The three statements, when they appear in Western literature, sometimes are put in quotation marks, sometimes they are paraphrased, and sometimes used without any attribution at all. Although those assertions are already found in Kaufmann's book, the Western authors invariably refer to Daugavas Vanagi as the source of the quotations. Daugavas Vanagi, however, does not give the source of the quotations, but asserts that Jeckeln made them at his trial. Considering that Jeckeln, adding up the number of Jewish victims alone in Ukraine, the Baltic, and Belorussia, was responsible for a minimum of 300,000 to 500,000 deaths, an unusually high degree of credibility has been accorded to the three alleged statements. In fact, the rhetorical point seems to be that Jeckeln's criminal past invests the statements with a higher believability than if they had been made by a statistician. It could be argued that Jeckeln had a motive to lie, to deflect attention from his own guilt. A skeptical historian could also argue that even if Jeckeln himself had not wanted to make the statements, the NKVD interrogator coerced them from him.
But we no longer have to rely on the KGB-filtered information to assess the truth about Jeckeln's statements. By now in the West we have a considerable amount of his interrogation records available, and of Dr. Indulis Ronis, the Historical Institute of Latvia, «saw the full file in Moscow. Now we can say with full assurance that Jeckeln did at dodge (or the Soviet prosecutors did not allow him to) his responsibility; neither did he try to prevaricate about his crimes. Latvia was a peripheral issue since the prosecutory toe of questioning was much more focused on connections with Berlin: Himmler and Goring. The Soviet courts, from the point of view of a historian, were narrowly channeled to prove one thing and only one—the criminality of the Nazi regime. In none of Jeckeln's testimonies did he touch upon Latvian responsibility for killing Jews. None of the three statements attributed to Jeckeln is found in the official record. Historians and journalists who want to continue, as some will, to rely on Jeckeln's allegations for understanding the Holocaust in Latvia will have to rely on other than the official documents for their assertions.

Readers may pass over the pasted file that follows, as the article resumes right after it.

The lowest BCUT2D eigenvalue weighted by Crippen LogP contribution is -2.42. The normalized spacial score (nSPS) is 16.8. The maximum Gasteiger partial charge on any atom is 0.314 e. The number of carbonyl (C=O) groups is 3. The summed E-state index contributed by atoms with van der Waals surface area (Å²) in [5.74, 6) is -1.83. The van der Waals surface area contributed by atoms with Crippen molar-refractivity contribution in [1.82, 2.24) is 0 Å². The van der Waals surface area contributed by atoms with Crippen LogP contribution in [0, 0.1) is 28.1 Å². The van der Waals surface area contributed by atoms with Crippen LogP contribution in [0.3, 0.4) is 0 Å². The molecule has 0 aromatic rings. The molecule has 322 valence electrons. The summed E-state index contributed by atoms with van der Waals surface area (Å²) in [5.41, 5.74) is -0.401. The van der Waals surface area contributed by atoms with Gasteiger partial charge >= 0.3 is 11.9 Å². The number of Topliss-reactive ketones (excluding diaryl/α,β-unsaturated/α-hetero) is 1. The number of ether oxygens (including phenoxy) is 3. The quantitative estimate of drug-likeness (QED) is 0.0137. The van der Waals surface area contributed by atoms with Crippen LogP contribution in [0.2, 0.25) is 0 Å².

The purpose of the Jeckeln trial was to convict Jeckeln and the Nazis—not Latvians. Peteris Krupnikovs, now a professor of history at the University of Latvia, served as an interpreter for the Soviet interrogator and prosecutors prior to and during Jeckeln's trial. He did not remember Jeckeln in any context ever making any of the three statements.
The first of the purported Jeckeln allegations has two versions. The first of these is Kaufmann's of l947:
The number of the Jews brought from abroad to Latvia is not precisely known to me, nor is the number of Jews killed in Latvia. Already before we Germans took over power, so many Jews were murdered by the Latvians, that no exact number could be determined.
In the Daugavas Vanagi version from 1962, the critical lines are:
The precise number I cannot determine. When I arrived in Riga in the summer of 1941, the Latvians themselves had already killed thousands of Jews. The same had happened in other towns of Latvia.
The Daugavas Vanagi version is the more fantastic and absurd one. Both authors give the citation as a direct quotation but in the Daugavas Vanagi version Jeckeln claims to have arrived in Latvia in the summer of 1941, which is an impossibility because at the time he was posted in Ukraine, and it is well documented that he arrived in Riga only in mid-November 1941.
The next quotation comes from Jeckeln's interrogation transcript and to a high degree parallels Kaufmann's version. Jeckeln is talking about the number of Jews killed before his arrival, although the exchange came up in an indirect way. He says that he cannot be exact about the number of Jews brought to Latvia, and then he gets into the question of Jews killed before his arrival in the Baltic: